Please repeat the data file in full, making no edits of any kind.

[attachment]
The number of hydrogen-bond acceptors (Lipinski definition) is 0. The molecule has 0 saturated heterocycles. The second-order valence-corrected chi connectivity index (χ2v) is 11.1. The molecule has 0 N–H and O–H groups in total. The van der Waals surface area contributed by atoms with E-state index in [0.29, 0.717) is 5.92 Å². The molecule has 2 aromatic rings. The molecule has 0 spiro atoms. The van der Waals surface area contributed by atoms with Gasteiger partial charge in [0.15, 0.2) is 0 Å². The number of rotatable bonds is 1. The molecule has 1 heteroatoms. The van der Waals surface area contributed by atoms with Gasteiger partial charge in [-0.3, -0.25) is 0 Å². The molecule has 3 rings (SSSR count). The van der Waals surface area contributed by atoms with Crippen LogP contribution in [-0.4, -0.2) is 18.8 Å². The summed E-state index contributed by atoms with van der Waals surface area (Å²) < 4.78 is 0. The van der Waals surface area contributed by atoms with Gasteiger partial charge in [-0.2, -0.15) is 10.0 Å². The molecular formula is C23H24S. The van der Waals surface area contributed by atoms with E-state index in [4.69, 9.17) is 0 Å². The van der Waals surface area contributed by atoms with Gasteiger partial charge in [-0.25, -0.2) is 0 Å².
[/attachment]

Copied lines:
The number of hydrogen-bond acceptors (Lipinski definition) is 0. The molecule has 0 saturated heterocycles. The second-order valence-corrected chi connectivity index (χ2v) is 11.1. The molecule has 0 N–H and O–H groups in total. The van der Waals surface area contributed by atoms with E-state index in [0.29, 0.717) is 5.92 Å². The molecule has 2 aromatic rings. The molecule has 0 spiro atoms. The van der Waals surface area contributed by atoms with Gasteiger partial charge in [0.15, 0.2) is 0 Å². The number of rotatable bonds is 1. The molecule has 1 heteroatoms. The van der Waals surface area contributed by atoms with Gasteiger partial charge in [-0.3, -0.25) is 0 Å². The molecule has 3 rings (SSSR count). The van der Waals surface area contributed by atoms with Crippen LogP contribution in [-0.4, -0.2) is 18.8 Å². The summed E-state index contributed by atoms with van der Waals surface area (Å²) < 4.78 is 0. The van der Waals surface area contributed by atoms with Gasteiger partial charge in [-0.2, -0.15) is 10.0 Å². The molecular formula is C23H24S. The van der Waals surface area contributed by atoms with E-state index in [4.69, 9.17) is 0 Å². The van der Waals surface area contributed by atoms with Gasteiger partial charge in [-0.25, -0.2) is 0 Å².